Imagine trekking through the desert in Egypt, towards St Catherine’s Monastery in Sinai. It’s 35ºC, you’re riding a camel… and as it’s 1892, you’re wearing – like any other Edwardian lady – boots, a corset, and a very large hat!
Our Sisters of Sinai, the benefactresses of the College, made no fewer than nine trips to Egypt, Greece, and the Holy Land between 1868 and 1906; and just like more modern tourists, they took plenty of photographs of their travels.
Following a project to digitise our collection of their travel photographs, high-quality digital images have just been made available via the Digital Library at CUL. There are almost 300 photographs of landscapes and people taken by the Sisters on their visits to sites of Biblical interest – mountains and monasteries, tombs and temples – across Egypt, including Sinai and the Nitrian Desert, and also to Jerusalem, modern-day Syria and Jordan, and Greece.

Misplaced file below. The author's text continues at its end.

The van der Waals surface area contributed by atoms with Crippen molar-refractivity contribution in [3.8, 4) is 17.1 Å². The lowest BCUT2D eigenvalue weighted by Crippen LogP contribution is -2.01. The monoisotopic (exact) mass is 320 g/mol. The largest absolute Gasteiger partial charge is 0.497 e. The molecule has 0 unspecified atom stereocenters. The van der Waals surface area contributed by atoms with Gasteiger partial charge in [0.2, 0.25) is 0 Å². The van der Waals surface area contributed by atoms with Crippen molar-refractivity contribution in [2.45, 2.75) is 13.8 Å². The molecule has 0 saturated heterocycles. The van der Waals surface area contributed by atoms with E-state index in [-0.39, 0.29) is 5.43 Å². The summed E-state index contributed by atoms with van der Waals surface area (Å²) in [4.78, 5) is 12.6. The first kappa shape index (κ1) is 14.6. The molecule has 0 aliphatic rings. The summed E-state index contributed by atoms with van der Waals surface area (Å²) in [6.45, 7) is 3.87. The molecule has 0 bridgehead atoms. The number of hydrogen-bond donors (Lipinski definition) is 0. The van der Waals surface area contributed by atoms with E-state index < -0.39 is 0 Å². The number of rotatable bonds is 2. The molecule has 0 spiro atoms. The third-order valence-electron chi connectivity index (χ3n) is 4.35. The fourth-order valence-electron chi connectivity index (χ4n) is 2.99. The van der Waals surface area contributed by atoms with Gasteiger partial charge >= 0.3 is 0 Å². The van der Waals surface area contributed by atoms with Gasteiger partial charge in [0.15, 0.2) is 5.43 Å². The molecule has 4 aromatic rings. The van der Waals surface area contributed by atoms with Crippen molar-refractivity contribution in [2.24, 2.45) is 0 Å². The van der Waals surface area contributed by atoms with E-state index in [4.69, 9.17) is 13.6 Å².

And they show the people the Sisters travelled with – academics, cooks, monks at St Catherine’s – and provide fascinating glimpses into what travelling in Middle East was like for intrepid ladies in the 1890s.
The originals are lantern slides, which the Sisters used to illustrate their books and talks – just over 3 inches square, they are two pieces of glass sandwiching a photographic image. As well as the travel photographs, Westminster also holds a further collection of over 250 lantern slide images, and 22 albums, of the Sisters’ photographs of manuscripts.
Not much is known about the provenance or history of this portrait, belonging to the Cheshunt Foundation at Westminster College. The painting – by a painter of the English School, but unsigned and undated – is known as ‘Girl in a Blue Dress’, and is of Lady Selina Shirley, wearing a blue dress with a pink rose in the bodice, with flowing lace cuffs and pearls in her hair, and holding a book.